Venice Opera Tickets

    Roberto Devereux, Opera by G. Donizetti

    Roberto Devereux, Opera by G. Donizetti

    Elizabeth I of England tickled the fantasies and creative minds of many. Her statesmanship alone delivered a plethora of subjects for plays, songs, novels and operas, but it was her secret love life that inspired Gaetano Donizetti to compose Roberto Devereux. The tragic opera focuses on the life of Robert Devereux, Second Earl of Essex and alleged lover to the queen. The work is part of Donizetti’s ‘Tudor cycle’, the others being Il castello di Kenilworth, Maria Stuarda and Anna Bolena. Elisabetta, Maria and Anna, in turn, are known as ‘Donizetti’s Queens’. A piece of musical and English history comes to life on the stage of Venice’s Gran Teatro La Fenice.

    Salvatore Cammarano produced the libretto to Roberto Devereux with a look to the French drama Elisabeth d’Angleterre by Jacques-François Ancelot, although Felice Romani’s own libretto Il conte d’Essex was also a clear, if unacknowledged, influence. Donizetti experienced a number of personal tragedies during the opera’s production, including the death of both his parents, two of his newly born children and his wife. Despite his private struggles, however, the composer persisted, and Roberto Devereux was premiered on 28 October 1837 at Teatro di San Carlo in Naples to massive acclaim.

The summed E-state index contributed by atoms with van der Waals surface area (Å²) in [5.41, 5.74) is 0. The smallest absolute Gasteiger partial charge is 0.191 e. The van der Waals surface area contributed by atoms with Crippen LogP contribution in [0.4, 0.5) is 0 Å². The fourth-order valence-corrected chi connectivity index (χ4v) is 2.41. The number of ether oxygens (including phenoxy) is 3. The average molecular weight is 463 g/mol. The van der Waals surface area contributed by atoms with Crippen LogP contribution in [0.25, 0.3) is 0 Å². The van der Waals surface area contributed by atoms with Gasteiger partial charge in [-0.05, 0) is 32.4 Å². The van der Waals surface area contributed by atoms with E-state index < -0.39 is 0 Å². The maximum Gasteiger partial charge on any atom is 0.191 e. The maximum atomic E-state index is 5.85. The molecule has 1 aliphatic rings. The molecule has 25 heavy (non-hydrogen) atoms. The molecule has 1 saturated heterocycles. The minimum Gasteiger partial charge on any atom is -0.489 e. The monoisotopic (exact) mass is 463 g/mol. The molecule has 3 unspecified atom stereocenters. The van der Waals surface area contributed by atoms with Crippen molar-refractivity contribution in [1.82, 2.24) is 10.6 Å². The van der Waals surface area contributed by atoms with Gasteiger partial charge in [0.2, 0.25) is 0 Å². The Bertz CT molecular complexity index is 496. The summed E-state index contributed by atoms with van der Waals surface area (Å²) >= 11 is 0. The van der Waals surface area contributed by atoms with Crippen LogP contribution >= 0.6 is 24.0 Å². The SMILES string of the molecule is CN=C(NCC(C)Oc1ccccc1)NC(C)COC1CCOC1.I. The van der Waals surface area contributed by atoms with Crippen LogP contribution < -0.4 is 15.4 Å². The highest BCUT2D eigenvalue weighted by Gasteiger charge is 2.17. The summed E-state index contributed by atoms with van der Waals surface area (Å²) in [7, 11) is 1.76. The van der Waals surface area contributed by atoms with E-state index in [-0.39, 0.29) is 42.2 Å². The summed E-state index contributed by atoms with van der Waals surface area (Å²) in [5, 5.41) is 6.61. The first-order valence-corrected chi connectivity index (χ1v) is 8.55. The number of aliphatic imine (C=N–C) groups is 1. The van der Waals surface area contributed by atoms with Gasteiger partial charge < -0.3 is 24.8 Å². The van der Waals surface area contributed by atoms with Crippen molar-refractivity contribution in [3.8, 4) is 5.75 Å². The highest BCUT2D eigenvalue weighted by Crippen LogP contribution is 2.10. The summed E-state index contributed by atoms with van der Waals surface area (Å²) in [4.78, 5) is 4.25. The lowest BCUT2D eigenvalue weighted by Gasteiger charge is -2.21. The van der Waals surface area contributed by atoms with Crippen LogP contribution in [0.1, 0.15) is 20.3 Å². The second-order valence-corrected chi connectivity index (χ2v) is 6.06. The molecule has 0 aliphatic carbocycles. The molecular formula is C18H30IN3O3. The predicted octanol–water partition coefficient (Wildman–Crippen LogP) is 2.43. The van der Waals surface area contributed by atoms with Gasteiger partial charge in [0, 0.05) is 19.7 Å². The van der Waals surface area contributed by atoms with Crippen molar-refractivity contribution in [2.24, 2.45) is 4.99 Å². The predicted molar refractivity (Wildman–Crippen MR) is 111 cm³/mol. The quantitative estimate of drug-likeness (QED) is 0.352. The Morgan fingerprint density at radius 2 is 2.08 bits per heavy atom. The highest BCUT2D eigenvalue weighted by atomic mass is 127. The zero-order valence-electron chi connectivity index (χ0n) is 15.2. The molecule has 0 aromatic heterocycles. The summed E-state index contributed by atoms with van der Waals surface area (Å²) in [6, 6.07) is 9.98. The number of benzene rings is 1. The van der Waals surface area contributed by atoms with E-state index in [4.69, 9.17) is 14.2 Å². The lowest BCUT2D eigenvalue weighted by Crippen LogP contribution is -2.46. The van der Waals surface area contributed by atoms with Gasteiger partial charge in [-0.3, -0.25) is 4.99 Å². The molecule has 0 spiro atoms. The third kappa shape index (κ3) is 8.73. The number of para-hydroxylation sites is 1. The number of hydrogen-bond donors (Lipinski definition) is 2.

The plot of Roberto Devereux concerns a low point in the Earl of Essex’s life. As a favourite of Elizabeth I, he has been serving as Governor of Ireland where he has foolishly agreed an unacceptable ceasefire with the local rebels. For this reckless act, he now awaits to be tried for treason. The situation is complicated by his old affair with Sara, Duchess of Nottingham, who is still in love with him. An embroidered scarf in Robert’s hand makes Elizabeth aware that she has a rival for the Earl’s heart – but who exactly she does not yet know. Political intrigue and betrayed feelings mix to take the drama to a tragic climax.

    image The Venice Opera House - Gran Teatro La Fenice / Fondazione Teatro La Fenice, Michele Crosera